SUN Hockey Pool

NHL scores at meetings

AL STRACHAN -- Toronto Sun

, Last Updated: 8:18 AM ET

The National Hockey League's general managers didn't propose a single rule change yesterday.

But why would they? As a rule-making group, they are now out of business.

Instead, it was agreed that a new NHL body, a rules committee, will be formed within two or three weeks to relieve the GMs of the responsibility of making rules.

At least, it will relieve some GMs of that responsibility. The new committee will be composed of about a half-dozen GMs, plus a similar number of players. It will have a couple of referees and a similar number of coaches.

The committee, which is not unlike those which exist in the other major sports, should help the NHL achieve its stated aim of returning offence to the sport and making it more attractive to the fans.

For one thing, the mere size of the body streamlines the process. Getting 30 GMs to agree on a proposal can be an unwieldy and time-consuming process -- not as bad as it was when Brian Burke was a GM and could be counted upon to offer lengthy soliloquies on every issue -- but difficult nonetheless.

Furthermore, the committee will eliminate much of the bias that had affected previous decisions. "It was the best (yesterday) that it has ever been," NHL vice-president Colin Campbell said, "because they don't know what their teams are going to look like."

As a result, the GMs were able to evaluate potential rule changes with regard to their impact on hockey, rather than with regard to their impact upon their individual teams.

Even with the competition committee in place, the GMs will have an important function in the development of the game -- a function that they exhibited yesterday.

They studied the new nets and goalie pads. They talked with the players in attendance, especially the goalies, about the impact of the new equipment. They discussed a number of other key concepts that must be examined if the game is to progress: The tagup rule; shootouts; no-touch icing; removal of the red line as a factor in offside passes; moving the nets two feet closer to the end boards; and a number of other issues.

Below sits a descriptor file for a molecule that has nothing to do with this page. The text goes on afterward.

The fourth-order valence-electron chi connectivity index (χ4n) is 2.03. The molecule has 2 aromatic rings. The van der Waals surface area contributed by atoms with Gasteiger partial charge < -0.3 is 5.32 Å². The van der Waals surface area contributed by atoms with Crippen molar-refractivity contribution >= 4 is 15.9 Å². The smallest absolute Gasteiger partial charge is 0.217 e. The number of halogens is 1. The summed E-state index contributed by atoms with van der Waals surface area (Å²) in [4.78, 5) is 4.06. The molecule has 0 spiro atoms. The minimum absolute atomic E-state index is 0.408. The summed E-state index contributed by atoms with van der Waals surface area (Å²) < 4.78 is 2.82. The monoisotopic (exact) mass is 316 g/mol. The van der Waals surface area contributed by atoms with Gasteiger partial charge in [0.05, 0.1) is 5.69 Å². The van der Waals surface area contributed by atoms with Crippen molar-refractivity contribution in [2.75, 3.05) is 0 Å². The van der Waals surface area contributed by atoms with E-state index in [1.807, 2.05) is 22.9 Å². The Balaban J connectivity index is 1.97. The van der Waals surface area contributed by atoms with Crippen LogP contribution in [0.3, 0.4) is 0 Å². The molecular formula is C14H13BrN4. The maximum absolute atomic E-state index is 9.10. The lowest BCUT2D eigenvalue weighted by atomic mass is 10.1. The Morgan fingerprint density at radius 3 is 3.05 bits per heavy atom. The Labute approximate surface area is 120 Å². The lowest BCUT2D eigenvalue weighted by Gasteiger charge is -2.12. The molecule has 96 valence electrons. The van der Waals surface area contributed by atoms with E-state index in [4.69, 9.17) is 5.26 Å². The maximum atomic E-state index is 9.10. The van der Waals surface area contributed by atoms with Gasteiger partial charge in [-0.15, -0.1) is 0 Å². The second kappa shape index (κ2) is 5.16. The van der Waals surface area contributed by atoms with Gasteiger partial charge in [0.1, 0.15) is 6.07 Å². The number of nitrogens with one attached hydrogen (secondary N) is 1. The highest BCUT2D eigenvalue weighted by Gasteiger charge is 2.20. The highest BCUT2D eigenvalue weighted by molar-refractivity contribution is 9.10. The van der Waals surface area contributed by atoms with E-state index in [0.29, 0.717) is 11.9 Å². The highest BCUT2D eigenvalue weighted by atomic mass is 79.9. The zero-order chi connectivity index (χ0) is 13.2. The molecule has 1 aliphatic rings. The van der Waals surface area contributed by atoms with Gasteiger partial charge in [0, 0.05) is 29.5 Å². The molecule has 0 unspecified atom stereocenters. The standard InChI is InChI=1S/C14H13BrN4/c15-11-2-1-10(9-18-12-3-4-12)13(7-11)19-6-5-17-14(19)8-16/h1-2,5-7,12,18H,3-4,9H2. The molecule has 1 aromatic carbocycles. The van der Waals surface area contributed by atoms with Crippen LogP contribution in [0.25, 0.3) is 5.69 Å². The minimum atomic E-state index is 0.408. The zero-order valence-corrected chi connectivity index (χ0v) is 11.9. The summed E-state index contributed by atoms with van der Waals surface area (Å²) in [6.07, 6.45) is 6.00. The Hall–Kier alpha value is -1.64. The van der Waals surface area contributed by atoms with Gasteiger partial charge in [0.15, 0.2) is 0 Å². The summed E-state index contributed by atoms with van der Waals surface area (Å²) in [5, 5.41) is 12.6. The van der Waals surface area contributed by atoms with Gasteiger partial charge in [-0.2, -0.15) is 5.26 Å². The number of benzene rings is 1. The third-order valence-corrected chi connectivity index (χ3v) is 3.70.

In some cases, there was solid agreement. The tagup rule, for example, is certain to be a part of the NHL game when it returns. Likewise the relocated nets. On the other hand, the new goal frames, while interesting to look at, will not be appearing at an arena in your neighbourhood in the foreseeable future.

On other issues, opinions varied, but the talks increased the GMs' understanding of the situation. For instance, in a discussion of removing the red line, it was suggested that an experiment be tried in the American Hockey League.

But Colorado Avalanche defenceman Rob Blake pointed out that players who can best utilize the absence of the red line aren't likely to be found in the AHL. The ability to make long, sharp accurate passes in an attribute found almost exclusively in the NHL.

The general managers will continue to hold their meetings and continue to debate potential rule changes. But in the future, they will then make recommendations to the rules committee, which will also hear from the NHL Players' Association and other interested parties before preparing a proposal which will be sent to the board of governors for approval -- traditionally a rubber stamp.

For the first time, the NHL intends to have its rules made by people whose primary concern is the improvement of the game, not by general managers whose concern for the game has taken second place to concern for their employment.

The NHL is genuinely serious about revamping its game, and the creation of the competition committee is a crucial first step.


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